Deposition is the phase transition in which gas transforms into solid without passing through the liquid phase. The reverse of deposition is sublimation and hence sometimes deposition is called desublimation. Deposition releases energy and is an exothermic phase change (thermodynamic process).
One example of deposition is the process by which, in sub-freezing air, water vapor changes directly to ice without first becoming a liquid. This is how snow forms in clouds, as well as frost and hoar frost on the ground. Another example of physical deposition is the artificial process of lamaw physical vapor deposition, used to deposit thin films of various materials onto various surfaces.
Unlike sublimation, which is an endothermic transformation in which the solid absorbs heat, deposition is an exothermic process in which the gas must give up heat to pass to the solid phase. The physical causes of deposition, as always, are to be found in the microscopic world and in particular in molecular interactions.
In the gaseous state, molecules move freely and have an intense kinetic energy. This means that the average speed of agitation of molecules is high, to the point of preventing the formation of intermolecular bonds. As the temperature decreases, however, the kinetic energy of the molecules decreases, and it can happen that intermolecular bonds typical of a solid start to form. Little by little the molecules are no longer free to move as before and they can only vibrate around their equilibrium position, inside the crystal lattice of the newly formed solid.
Temperature, pressure and latent heat of depositon
As for other state transitions, also deposition can occur not only with a decrease of the gas temperature, but also with an increase of the pressure value. As usual, and exactly as for all the other phase changes, for a certain substance we cannot simply talk about deposition temperature or deposition pressure. It is necessary to consider the couple of values (pressure, temperature) and, once one of them is fixed, to establish if there is a value of the other value for which the deicing occurs.
The values of pressure and temperature for which the phenomenon can be observed change according to the particular substance under examination, and can be deduced from the relative phase diagram.
In general, the brininess of a gas can occur as long as the temperature is equal or lower than the melting (or solidification) temperature of the substance.
To have a clearer idea let’s consider a specific example: the phase diagram of water. In the case of other substances we will have different values, but similar considerations will apply.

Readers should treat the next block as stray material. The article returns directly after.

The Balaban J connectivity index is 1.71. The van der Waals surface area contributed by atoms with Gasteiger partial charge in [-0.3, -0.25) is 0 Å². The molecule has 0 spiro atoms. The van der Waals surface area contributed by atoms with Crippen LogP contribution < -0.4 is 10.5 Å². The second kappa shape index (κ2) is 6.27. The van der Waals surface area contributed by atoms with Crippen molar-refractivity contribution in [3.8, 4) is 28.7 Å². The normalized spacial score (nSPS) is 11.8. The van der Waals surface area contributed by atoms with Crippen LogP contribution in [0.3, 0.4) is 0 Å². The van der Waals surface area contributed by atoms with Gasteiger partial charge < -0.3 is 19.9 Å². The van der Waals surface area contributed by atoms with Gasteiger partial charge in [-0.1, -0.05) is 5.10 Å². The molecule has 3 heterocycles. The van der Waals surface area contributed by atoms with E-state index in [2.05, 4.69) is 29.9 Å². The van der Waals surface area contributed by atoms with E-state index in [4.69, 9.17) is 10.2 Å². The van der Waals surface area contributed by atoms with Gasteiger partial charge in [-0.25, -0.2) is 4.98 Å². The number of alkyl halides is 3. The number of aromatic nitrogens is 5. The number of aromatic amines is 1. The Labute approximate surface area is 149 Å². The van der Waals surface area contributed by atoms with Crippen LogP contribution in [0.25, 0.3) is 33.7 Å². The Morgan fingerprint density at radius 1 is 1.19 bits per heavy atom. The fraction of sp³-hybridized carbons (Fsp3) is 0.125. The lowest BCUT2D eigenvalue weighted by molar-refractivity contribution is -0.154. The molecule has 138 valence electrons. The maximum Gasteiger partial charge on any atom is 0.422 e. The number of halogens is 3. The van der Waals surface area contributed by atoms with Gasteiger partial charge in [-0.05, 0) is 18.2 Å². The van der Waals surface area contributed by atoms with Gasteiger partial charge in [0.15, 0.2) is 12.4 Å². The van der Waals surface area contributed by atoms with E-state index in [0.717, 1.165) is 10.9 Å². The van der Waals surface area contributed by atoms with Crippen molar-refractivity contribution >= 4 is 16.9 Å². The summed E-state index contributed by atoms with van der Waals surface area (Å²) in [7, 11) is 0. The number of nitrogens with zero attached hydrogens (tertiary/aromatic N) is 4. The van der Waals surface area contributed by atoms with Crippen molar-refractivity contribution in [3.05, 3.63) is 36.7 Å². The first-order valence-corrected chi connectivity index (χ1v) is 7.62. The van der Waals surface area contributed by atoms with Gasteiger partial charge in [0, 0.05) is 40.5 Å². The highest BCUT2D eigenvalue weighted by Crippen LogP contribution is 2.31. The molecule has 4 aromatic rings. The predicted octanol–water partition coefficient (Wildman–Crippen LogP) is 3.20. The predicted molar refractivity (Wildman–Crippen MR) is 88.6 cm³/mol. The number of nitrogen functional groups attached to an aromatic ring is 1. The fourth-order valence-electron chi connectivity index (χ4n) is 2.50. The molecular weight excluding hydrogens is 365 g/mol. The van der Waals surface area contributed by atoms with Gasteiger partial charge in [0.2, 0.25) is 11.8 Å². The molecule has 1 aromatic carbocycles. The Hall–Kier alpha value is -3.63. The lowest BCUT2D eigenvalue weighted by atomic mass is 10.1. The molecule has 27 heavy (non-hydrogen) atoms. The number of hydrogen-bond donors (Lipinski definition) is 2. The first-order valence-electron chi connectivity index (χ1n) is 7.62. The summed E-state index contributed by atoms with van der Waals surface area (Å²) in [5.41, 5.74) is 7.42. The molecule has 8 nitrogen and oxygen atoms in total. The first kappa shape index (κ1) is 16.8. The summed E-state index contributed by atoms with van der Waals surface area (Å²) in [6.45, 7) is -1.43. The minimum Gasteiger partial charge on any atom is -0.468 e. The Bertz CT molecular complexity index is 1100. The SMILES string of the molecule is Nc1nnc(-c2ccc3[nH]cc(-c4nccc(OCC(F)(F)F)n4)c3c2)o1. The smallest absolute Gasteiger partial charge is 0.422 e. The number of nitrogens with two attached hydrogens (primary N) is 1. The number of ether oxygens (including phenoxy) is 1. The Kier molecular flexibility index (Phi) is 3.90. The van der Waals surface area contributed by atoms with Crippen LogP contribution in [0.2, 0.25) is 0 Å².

Let’s take as reference the sublimation curve, or equivalently the deposition curve of water. First of all we observe that there are a specific value of temperature and pressure above which the gas cannot frost (those corresponding to the triple point).
If we set a pressure value lower than that of the triple point and we consider the corresponding horizontal line on the state diagram, the intersection between this line and the deposition curve identifies the deposition temperature that corresponds to the chosen pressure value. Similarly, if we consider a temperature value lower than that of the triple point and we consider the corresponding vertical line, the intersection between that line and the deicing curve determines the deicing pressure corresponding to the chosen temperature value.
Finally, the latent heat of deposition is nothing more than the latent heat of sublimation \(L_s\): \(Q=mL_s\) where \(Q\) is the heat that the gas must give up to the external environment and \(m\) is its mass. Let’s remember that the latent heat of sublimation depends on the substance, pressure and temperature, and it is the amount of energy that must be given to 1 kilogram of substance in order to sublimate completely. In the case of deposition we will use the same formula, thus calculating the amount of energy that must be subtracted from the gas in order for it to frost completely.
Examples of deposiotion
The term dew comes (obviously) from the word frost, which forms naturally on plants and is in fact the main example of dew. In winter the water vapor in the air comes into contact with bodies that are at a temperature less than or equal to 0 °C and as a result of the low temperature it frosts, forming small ice crystals that are deposited on leaves or branches until they form small, clearly visible layers of ice.
It is easier for frost to form on clear nights, when the temperature reaches colder values; on the contrary, on cloudy nights the clouds tend to retain the heat that is absorbed during the day from the ground and then radiated during the night, thus maintaining higher temperatures.
Sometimes it is possible to observe the phenomena of sublimation and frost simultaneously. For example it is possible to perform a small experiment in the laboratory: small iodine crystals are placed in a transparent container, which is then closed. The container is then placed on a stove so that the iodine on the bottom can heat up. As the iodine gains heat, it sublimates, emitting clearly visible purple vapors that rise from the crystals. As it rises, the vapor comes into contact with the top of the container, which is not directly exposed to the heat source: the vapor cools down and starts the reverse process, i.e. the frosting, with the formation of small solid crystals of iodine. With a single experiment it is possible to observe the passage solid → gaseous → solid.
- Deposition (chemistry)
- Deposition (geology)
- Deposition (aerosol physics)